When the DUP get something wrong – and, in fairness, they are usually pretty surefooted – they get it spectacularly wrong.
Almost every day since December 6, when Spotlight broke the story about RHI, has brought either bad or embarrassing news for the party generally and Arlene Foster in particular; and almost every day the party has managed to make an absolute dog’s dinner of responding to that news.
So bad has their handling been, that the perception of Foster as a competent minister and safe pair of hands has been shredded. The party was also spectacularly stupid to believe that the story would be rolled over by the Christmas rush: instead, newspapers have put on sales and news programmes have been attracting bigger audiences.
Foster has already survived one vote of no confidence, but in such pantomime circumstances that her political and personal credibility was badly damaged anyway.
The Official Opposition and the media still have the bit between their teeth and Sinn Fein has warned her that if she doesn’t step aside to facilitate an investigation, then ‘grave consequences’ will follow. The story shows no sign of disappearing anytime soon. All of which is a nightmare for Foster, who was put in place to distract attention from Robinson and Nama.
My gut instinct is that she will survive as leader and first minister. The DUP can’t be seen to dump (which, for all their denials, is precisely what happened to Paisley and Robinson) their third leader in eight years and nor can they get away with another ‘coronation’ replacement. They can’t be seen to have been pushed around by McGuinness, Nesbitt, Eastwood, Allister, Stephen Nolan, or this newspaper’s Sam McBride. They can’t be seen as owning up to incompetence, ineptitude and serial irresponsibility. They can’t be seen as divided. They can’t be seen as admitting that, when it comes down to basic realities, they just aren’t very good at government.
The biggest story of all – bigger than RHI – is that when it comes to governing and making tough decisions, the Executive has been clinically useless. Add the RHI saga to the Dee Stitt/Charter NI shambles; then continue to add on the mess that is our infrastructure system, failing health service, under-performing educational provision, lack of clarity over Brexit, continuing failure to use money wisely in terms of investment and constantly having to trot over to one chancellor of the exchequer after another to bail us out. Then add to that the serial political crises at the end of each year. Then keep on adding, with the failure to deal with the big-ticket issues like paramilitarism, legacy, social integration and building the ‘new era’ Northern Ireland. And don’t forget to factor in an abysmal failure to tackle moral issues without resorting to petitions-of-concern.
We’ve had different types of Executive since December 1999: one with the UUP/SDLP/SF and the DUP neither in nor out. Then one with the DUP/SF/UUP/SDLP. Then one with the DUP/SF/UUP/SDLP/Alliance. Then the UUP left. Then the latest one, with DUP/SF/Claire Sugden. And all of them, every single one of them, has included walkouts, in/outs, suspensions, show downs, crises, instability, threats of legal action, emergency talks, potential collapse and round-the-clock briefing against each other.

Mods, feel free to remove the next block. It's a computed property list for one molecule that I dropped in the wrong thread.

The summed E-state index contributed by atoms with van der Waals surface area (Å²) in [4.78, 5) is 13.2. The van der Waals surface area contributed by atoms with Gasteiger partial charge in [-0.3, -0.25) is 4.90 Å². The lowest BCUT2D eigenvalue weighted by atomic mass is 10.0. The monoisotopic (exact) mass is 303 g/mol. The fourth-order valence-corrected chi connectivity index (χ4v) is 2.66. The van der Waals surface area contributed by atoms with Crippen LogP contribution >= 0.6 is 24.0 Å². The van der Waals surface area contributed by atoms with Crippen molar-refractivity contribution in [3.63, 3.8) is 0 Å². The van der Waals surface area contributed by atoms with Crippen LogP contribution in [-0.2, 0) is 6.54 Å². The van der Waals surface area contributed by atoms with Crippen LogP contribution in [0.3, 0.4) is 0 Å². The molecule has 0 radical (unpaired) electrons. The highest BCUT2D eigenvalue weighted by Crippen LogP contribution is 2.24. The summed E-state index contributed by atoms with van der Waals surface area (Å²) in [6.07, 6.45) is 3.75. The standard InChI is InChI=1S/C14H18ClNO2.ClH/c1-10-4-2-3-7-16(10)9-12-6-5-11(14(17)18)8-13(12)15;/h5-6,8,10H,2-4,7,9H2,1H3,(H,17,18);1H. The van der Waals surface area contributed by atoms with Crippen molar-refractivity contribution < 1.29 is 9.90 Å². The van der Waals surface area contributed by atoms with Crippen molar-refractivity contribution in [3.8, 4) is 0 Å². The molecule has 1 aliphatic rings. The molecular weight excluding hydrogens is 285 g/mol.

And the present one, the Fresh Start, non-aggression pact, we’ve-taken-joint-control Executive, is teetering on the brink just seven months into the mandate.
So maybe, just maybe, we need to face the fact that the Assembly and Executive are a waste of time? Yes, the DUP and Sinn Fein can probably dig out the fudge, sticking plasters and paint-pot and make a pretence of repairing the damage; but everyone will know that it remains a sham marriage. The UUP and SDLP had a pretty ham-fisted relationship between 1998 and 2003 and they still disagree on a huge range of political/social/moral/economic/constitutional issues; so I’m pretty sure they don’t represent a credible alternative to the present mess. Putting all five parties in the Executive didn’t work before and I can think of no reason why it would work again. Alliance, Greens and People Before Profit describe themselves as a cross-community alternative, but there isn’t a shred of evidence to indicate substantial electoral growth anytime soon. And there isn’t another electoral/political vehicle on the horizon to defy the odds and snatch victory.
I supported the Good Friday Agreement for two reasons: I believed/hoped that working together would produce the trust required to build a ‘new’ Northern Ireland; and I believed/hoped that new, post-conflict political/electoral vehicles would emerge.
I acknowledged in articles at the time that none of it would be easy: “But given the present circumstances, what we have endured and where we have come from, the risks involved are surely worth taking.”
Given that what we have now is conflict stalemate, conflict-mindset politics and crap government I was clearly wrong in my assessment of almost 20 years ago.
That said, I couldn’t see any other way out of the chaos we had endured between 1968 and 1998.
The bad news is that I don’t see an alternative to the Assembly/Executive. Direct Rule is not returning. Joint sovereignty isn’t happening. No new political parties will be emerging anytime soon to challenge the gloomy, “sure it’s better than it used to be” status quo. We’re doomed to live in our ‘dreary steeples’ world for a long, long time to come. And on that upbeat note, let me wish you all a productive and happy 2017; and thanks for dropping in on the column in 2016.